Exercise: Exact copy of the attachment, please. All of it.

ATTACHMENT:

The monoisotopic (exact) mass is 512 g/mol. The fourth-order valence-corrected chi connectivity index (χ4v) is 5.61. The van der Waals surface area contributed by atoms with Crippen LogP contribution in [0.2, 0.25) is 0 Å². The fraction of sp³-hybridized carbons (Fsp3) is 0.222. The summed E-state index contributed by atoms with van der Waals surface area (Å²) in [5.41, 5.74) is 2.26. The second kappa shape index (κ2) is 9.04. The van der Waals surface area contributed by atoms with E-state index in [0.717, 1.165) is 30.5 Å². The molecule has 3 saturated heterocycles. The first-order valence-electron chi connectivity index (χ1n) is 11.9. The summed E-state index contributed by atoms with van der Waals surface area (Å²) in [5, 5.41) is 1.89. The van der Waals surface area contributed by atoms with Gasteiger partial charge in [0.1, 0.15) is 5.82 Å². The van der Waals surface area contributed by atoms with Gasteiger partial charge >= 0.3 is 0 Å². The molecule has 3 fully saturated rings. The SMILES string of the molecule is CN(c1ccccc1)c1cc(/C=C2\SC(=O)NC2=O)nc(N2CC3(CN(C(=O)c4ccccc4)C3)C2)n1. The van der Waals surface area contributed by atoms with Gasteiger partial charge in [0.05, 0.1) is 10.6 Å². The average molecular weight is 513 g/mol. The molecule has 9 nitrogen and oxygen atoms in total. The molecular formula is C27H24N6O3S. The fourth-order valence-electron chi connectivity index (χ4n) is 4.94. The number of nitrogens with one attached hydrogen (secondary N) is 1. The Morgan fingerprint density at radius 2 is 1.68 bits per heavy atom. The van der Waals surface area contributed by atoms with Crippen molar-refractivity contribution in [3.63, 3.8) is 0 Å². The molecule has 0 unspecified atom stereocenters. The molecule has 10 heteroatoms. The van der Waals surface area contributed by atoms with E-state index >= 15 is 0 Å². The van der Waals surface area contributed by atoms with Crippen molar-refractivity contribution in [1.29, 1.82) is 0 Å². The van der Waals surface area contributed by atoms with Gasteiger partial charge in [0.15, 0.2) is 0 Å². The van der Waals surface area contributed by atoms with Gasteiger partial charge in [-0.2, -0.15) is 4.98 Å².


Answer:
The monoisotopic (exact) mass is 512 g/mol. The fourth-order valence-corrected chi connectivity index (χ4v) is 5.61. The van der Waals surface area contributed by atoms with Crippen LogP contribution in [0.2, 0.25) is 0 Å². The fraction of sp³-hybridized carbons (Fsp3) is 0.222. The summed E-state index contributed by atoms with van der Waals surface area (Å²) in [5.41, 5.74) is 2.26. The second kappa shape index (κ2) is 9.04. The van der Waals surface area contributed by atoms with E-state index in [0.717, 1.165) is 30.5 Å². The molecule has 3 saturated heterocycles. The first-order valence-electron chi connectivity index (χ1n) is 11.9. The summed E-state index contributed by atoms with van der Waals surface area (Å²) in [5, 5.41) is 1.89. The van der Waals surface area contributed by atoms with Gasteiger partial charge in [0.1, 0.15) is 5.82 Å². The van der Waals surface area contributed by atoms with Gasteiger partial charge >= 0.3 is 0 Å². The molecule has 3 fully saturated rings. The SMILES string of the molecule is CN(c1ccccc1)c1cc(/C=C2\SC(=O)NC2=O)nc(N2CC3(CN(C(=O)c4ccccc4)C3)C2)n1. The van der Waals surface area contributed by atoms with Gasteiger partial charge in [0.05, 0.1) is 10.6 Å². The average molecular weight is 513 g/mol. The molecule has 9 nitrogen and oxygen atoms in total. The molecular formula is C27H24N6O3S. The fourth-order valence-electron chi connectivity index (χ4n) is 4.94. The number of nitrogens with one attached hydrogen (secondary N) is 1. The Morgan fingerprint density at radius 2 is 1.68 bits per heavy atom. The van der Waals surface area contributed by atoms with Crippen molar-refractivity contribution in [3.63, 3.8) is 0 Å². The molecule has 0 unspecified atom stereocenters. The molecule has 10 heteroatoms. The van der Waals surface area contributed by atoms with E-state index >= 15 is 0 Å². The van der Waals surface area contributed by atoms with Crippen molar-refractivity contribution in [1.29, 1.82) is 0 Å². The van der Waals surface area contributed by atoms with Gasteiger partial charge in [0.15, 0.2) is 0 Å². The van der Waals surface area contributed by atoms with Gasteiger partial charge in [-0.2, -0.15) is 4.98 Å².